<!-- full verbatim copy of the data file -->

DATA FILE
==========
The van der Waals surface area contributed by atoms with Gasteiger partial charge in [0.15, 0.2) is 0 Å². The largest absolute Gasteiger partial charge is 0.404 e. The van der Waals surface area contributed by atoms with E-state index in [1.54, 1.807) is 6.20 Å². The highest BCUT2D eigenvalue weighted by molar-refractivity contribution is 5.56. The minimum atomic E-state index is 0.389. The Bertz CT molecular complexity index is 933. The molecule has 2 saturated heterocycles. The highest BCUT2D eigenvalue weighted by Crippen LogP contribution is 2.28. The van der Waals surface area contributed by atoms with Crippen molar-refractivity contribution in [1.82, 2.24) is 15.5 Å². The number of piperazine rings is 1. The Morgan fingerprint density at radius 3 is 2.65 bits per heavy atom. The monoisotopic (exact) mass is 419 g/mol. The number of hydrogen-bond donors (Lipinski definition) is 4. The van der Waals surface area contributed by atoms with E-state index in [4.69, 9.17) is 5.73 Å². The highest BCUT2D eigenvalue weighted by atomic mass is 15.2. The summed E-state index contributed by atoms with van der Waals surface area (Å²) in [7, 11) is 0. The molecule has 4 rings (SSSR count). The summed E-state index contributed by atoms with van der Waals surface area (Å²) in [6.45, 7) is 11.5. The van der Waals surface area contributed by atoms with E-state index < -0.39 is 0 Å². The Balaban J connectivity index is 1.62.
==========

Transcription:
The van der Waals surface area contributed by atoms with Gasteiger partial charge in [0.15, 0.2) is 0 Å². The largest absolute Gasteiger partial charge is 0.404 e. The van der Waals surface area contributed by atoms with E-state index in [1.54, 1.807) is 6.20 Å². The highest BCUT2D eigenvalue weighted by molar-refractivity contribution is 5.56. The minimum atomic E-state index is 0.389. The Bertz CT molecular complexity index is 933. The molecule has 2 saturated heterocycles. The highest BCUT2D eigenvalue weighted by Crippen LogP contribution is 2.28. The van der Waals surface area contributed by atoms with Crippen molar-refractivity contribution in [1.82, 2.24) is 15.5 Å². The number of piperazine rings is 1. The Morgan fingerprint density at radius 3 is 2.65 bits per heavy atom. The monoisotopic (exact) mass is 419 g/mol. The number of hydrogen-bond donors (Lipinski definition) is 4. The van der Waals surface area contributed by atoms with E-state index in [4.69, 9.17) is 5.73 Å². The highest BCUT2D eigenvalue weighted by atomic mass is 15.2. The summed E-state index contributed by atoms with van der Waals surface area (Å²) in [7, 11) is 0. The molecule has 4 rings (SSSR count). The summed E-state index contributed by atoms with van der Waals surface area (Å²) in [6.45, 7) is 11.5. The van der Waals surface area contributed by atoms with E-state index < -0.39 is 0 Å². The Balaban J connectivity index is 1.62.